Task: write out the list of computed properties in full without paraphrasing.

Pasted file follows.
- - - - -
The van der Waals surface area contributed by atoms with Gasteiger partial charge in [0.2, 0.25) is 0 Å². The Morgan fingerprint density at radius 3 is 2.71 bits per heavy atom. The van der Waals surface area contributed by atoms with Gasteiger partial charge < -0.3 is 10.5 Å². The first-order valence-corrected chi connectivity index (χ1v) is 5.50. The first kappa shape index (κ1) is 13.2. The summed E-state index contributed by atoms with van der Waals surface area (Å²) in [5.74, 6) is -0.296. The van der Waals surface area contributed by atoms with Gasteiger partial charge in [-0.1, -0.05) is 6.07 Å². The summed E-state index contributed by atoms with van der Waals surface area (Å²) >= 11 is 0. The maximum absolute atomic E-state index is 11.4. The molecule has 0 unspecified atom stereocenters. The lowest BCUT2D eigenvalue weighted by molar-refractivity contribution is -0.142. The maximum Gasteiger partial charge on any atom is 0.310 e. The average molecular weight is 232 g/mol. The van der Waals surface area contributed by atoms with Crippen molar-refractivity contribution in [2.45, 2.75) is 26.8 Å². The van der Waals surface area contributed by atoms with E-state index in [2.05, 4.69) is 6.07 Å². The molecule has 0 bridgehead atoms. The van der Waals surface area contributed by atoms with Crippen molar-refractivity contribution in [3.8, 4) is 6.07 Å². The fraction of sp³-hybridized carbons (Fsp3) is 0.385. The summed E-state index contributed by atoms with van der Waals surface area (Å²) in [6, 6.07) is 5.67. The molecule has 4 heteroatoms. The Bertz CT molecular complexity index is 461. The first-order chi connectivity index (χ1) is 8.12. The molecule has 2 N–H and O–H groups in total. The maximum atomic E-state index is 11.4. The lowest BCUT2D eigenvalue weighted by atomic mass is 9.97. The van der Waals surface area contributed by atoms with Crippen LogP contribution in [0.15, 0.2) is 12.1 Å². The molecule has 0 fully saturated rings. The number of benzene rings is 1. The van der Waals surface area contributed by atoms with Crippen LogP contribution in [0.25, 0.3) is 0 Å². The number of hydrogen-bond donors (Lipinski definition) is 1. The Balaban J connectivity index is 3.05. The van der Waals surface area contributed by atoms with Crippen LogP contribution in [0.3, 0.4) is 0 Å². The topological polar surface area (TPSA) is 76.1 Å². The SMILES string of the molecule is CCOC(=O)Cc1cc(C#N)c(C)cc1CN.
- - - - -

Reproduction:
The van der Waals surface area contributed by atoms with Gasteiger partial charge in [0.2, 0.25) is 0 Å². The Morgan fingerprint density at radius 3 is 2.71 bits per heavy atom. The van der Waals surface area contributed by atoms with Gasteiger partial charge < -0.3 is 10.5 Å². The first-order valence-corrected chi connectivity index (χ1v) is 5.50. The first kappa shape index (κ1) is 13.2. The summed E-state index contributed by atoms with van der Waals surface area (Å²) in [5.74, 6) is -0.296. The van der Waals surface area contributed by atoms with Gasteiger partial charge in [-0.1, -0.05) is 6.07 Å². The summed E-state index contributed by atoms with van der Waals surface area (Å²) >= 11 is 0. The maximum absolute atomic E-state index is 11.4. The molecule has 0 unspecified atom stereocenters. The lowest BCUT2D eigenvalue weighted by molar-refractivity contribution is -0.142. The maximum Gasteiger partial charge on any atom is 0.310 e. The average molecular weight is 232 g/mol. The van der Waals surface area contributed by atoms with Crippen molar-refractivity contribution in [2.45, 2.75) is 26.8 Å². The van der Waals surface area contributed by atoms with E-state index in [2.05, 4.69) is 6.07 Å². The molecule has 0 bridgehead atoms. The van der Waals surface area contributed by atoms with Crippen molar-refractivity contribution in [3.8, 4) is 6.07 Å². The fraction of sp³-hybridized carbons (Fsp3) is 0.385. The summed E-state index contributed by atoms with van der Waals surface area (Å²) in [6, 6.07) is 5.67. The molecule has 4 heteroatoms. The Bertz CT molecular complexity index is 461. The first-order chi connectivity index (χ1) is 8.12. The molecule has 2 N–H and O–H groups in total. The maximum atomic E-state index is 11.4. The lowest BCUT2D eigenvalue weighted by atomic mass is 9.97. The van der Waals surface area contributed by atoms with Crippen LogP contribution in [0.15, 0.2) is 12.1 Å². The molecule has 0 fully saturated rings. The number of benzene rings is 1. The van der Waals surface area contributed by atoms with Crippen LogP contribution in [0.25, 0.3) is 0 Å². The number of hydrogen-bond donors (Lipinski definition) is 1. The Balaban J connectivity index is 3.05. The van der Waals surface area contributed by atoms with Crippen LogP contribution in [0.3, 0.4) is 0 Å². The topological polar surface area (TPSA) is 76.1 Å². The SMILES string of the molecule is CCOC(=O)Cc1cc(C#N)c(C)cc1CN.